Although the parliamentary elections run in Egypt in December 2011- January 2012 indicated that Egypt is witnessing an era of political or democratic transformation, they signified the rise of political Islam to authority; the rise which created a lot of debates and posed a lot of questions about the political and economic future of Egypt. The core of these debates circles around these questions: Would Egypt adopt, literally, a rigid pro- Islamic type of rule based on the Islamic Sharia (Islamic Code) or would it adopt a moderate model, like that in Turkey, in its political and economic transformation? Pessimists think that Egypt will become another model of Iraq where national strife causes a lot of bloodshed or another model of Iran which gained a global antagonism. Optimists, on the other hand, aspire that Egypt will adopt a moderate proIslamic model as Islam itself is called the religion of moderateness (Din al Aetedal wa al Wasatiya) and they suggest and appreciate that Egypt follows the steps taken by the Turkish party AKP ( Adalet ve Kalkinma Partisi), The Justice and Development Party in Turkey. They base their argument on the political and economic development witnessed by Turkey under the rule of the AKP. Moreover, they consider Turkey to be a Muslim but pro-Western and secular state, a “model” or “inspiration” for other Muslim countries. Though the author supports the optimists’ view, he thinks that Egypt faces a lot of barriers that could hinder the achievement of these objectives or at least preclude their realization on the short run.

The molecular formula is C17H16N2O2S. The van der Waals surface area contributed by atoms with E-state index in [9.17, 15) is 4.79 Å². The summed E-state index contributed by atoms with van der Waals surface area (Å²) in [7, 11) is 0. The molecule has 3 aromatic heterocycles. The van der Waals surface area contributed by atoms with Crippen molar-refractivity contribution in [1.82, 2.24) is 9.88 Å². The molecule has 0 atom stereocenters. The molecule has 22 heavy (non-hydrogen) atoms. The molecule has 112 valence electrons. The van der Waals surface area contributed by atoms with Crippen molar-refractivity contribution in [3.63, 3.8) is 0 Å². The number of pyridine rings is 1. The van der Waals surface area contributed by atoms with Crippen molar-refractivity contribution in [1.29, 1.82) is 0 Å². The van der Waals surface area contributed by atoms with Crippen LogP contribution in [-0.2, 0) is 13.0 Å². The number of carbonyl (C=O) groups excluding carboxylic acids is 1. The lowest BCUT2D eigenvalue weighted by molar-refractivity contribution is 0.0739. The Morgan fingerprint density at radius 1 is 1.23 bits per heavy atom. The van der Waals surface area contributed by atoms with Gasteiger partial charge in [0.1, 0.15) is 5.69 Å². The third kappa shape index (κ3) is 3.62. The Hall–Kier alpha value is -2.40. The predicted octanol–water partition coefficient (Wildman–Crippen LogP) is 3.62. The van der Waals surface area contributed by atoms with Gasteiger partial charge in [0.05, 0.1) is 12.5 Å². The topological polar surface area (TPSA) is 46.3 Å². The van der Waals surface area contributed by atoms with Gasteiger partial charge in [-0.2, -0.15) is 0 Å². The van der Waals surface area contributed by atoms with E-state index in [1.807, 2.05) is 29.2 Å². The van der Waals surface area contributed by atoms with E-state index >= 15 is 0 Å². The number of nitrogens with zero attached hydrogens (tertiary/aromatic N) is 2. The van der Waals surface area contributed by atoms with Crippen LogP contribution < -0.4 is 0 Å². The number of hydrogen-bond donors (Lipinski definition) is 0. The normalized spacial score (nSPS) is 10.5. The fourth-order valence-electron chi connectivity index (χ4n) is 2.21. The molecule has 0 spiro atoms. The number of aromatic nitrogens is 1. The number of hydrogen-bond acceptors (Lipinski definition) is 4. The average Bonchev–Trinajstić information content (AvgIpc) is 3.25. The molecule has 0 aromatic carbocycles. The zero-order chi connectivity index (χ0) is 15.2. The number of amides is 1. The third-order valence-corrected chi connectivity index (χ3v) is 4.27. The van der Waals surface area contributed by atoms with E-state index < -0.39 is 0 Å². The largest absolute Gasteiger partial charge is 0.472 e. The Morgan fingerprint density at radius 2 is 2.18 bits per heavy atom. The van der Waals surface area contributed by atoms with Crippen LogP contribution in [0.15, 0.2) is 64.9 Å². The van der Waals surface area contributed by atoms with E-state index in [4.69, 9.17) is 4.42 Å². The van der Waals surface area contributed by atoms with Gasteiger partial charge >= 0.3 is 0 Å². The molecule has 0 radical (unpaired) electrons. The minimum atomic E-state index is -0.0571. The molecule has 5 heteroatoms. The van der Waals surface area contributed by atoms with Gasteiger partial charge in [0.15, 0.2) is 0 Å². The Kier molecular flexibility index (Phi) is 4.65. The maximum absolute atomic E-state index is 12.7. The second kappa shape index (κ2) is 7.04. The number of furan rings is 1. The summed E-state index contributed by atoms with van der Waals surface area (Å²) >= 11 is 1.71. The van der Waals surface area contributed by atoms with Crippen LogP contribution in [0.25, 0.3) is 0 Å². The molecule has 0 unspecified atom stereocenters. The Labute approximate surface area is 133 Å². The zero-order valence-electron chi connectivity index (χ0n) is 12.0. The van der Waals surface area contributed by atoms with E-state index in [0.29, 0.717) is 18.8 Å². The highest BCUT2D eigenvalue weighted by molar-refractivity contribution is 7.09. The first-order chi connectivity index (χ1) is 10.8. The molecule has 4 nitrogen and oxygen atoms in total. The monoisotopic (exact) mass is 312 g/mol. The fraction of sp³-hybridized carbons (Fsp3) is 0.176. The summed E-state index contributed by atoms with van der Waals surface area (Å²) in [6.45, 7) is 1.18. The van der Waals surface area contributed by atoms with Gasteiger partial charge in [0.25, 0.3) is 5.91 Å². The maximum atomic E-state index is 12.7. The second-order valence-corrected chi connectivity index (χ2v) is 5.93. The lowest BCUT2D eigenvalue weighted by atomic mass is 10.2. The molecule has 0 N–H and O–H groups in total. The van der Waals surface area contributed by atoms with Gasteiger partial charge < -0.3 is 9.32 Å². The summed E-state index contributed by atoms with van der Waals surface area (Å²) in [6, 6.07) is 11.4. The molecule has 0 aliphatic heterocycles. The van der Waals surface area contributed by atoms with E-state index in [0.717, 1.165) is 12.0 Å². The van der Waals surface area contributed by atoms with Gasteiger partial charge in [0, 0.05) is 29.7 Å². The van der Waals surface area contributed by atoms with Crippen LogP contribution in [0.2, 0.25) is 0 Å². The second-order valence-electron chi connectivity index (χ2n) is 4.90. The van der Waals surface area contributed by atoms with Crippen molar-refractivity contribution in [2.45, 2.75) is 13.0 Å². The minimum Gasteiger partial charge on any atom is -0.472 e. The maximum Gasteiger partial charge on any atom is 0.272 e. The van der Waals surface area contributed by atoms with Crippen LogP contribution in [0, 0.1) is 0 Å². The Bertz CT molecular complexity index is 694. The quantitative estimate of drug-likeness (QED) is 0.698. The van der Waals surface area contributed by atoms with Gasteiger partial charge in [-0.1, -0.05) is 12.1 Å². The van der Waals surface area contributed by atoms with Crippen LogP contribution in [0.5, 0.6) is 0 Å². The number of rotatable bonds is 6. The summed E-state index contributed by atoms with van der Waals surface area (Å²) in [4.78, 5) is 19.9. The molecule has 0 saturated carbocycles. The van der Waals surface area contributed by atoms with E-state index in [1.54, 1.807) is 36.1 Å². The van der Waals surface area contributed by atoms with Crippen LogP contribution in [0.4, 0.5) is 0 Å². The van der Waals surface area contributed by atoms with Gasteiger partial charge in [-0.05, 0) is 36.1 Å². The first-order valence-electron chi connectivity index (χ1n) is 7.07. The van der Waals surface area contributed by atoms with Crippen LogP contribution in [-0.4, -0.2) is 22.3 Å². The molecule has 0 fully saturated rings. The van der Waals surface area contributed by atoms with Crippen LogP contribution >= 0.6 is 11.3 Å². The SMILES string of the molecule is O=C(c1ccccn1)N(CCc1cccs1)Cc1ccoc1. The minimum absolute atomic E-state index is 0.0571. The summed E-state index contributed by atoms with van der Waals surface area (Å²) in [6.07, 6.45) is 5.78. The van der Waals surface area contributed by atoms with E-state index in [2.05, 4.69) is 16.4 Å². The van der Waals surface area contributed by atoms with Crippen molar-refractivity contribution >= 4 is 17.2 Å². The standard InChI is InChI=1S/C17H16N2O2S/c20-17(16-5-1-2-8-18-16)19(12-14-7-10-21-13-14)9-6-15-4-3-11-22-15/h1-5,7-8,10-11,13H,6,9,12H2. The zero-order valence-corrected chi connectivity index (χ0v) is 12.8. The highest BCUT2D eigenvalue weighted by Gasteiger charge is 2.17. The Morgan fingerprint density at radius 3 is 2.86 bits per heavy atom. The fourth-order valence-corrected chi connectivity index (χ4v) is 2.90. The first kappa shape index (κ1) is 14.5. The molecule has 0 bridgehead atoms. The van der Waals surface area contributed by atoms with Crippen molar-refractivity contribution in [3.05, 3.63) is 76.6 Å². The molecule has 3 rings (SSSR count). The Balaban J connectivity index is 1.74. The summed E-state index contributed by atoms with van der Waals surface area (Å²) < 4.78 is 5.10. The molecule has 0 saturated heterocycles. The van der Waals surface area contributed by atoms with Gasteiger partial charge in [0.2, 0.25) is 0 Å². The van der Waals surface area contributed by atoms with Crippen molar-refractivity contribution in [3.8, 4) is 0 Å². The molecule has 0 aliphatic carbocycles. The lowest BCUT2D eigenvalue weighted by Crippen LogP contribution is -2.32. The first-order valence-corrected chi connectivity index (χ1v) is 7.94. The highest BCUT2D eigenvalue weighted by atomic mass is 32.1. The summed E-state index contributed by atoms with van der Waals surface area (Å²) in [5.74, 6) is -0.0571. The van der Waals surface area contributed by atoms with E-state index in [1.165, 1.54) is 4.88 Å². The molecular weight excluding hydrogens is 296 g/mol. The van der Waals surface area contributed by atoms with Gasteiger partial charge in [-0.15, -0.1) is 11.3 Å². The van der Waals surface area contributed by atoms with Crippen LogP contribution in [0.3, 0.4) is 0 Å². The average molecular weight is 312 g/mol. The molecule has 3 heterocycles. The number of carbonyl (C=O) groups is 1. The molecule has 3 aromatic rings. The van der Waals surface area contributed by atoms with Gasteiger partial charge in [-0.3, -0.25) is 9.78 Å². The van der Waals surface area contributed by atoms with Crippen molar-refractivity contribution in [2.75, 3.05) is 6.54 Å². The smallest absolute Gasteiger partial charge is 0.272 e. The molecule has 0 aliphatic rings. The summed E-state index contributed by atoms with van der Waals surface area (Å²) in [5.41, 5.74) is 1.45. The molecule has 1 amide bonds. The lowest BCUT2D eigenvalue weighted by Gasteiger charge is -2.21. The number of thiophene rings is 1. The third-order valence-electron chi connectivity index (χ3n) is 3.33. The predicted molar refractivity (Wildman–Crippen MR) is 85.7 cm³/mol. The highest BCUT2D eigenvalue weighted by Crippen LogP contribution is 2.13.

Topics in Middle Eastern and North African Economies, electronic journal, Volume 15, Middle East Economic Association and Loyola University Chicago, May, 2013, http://www.luc.edu/orgs/meea/
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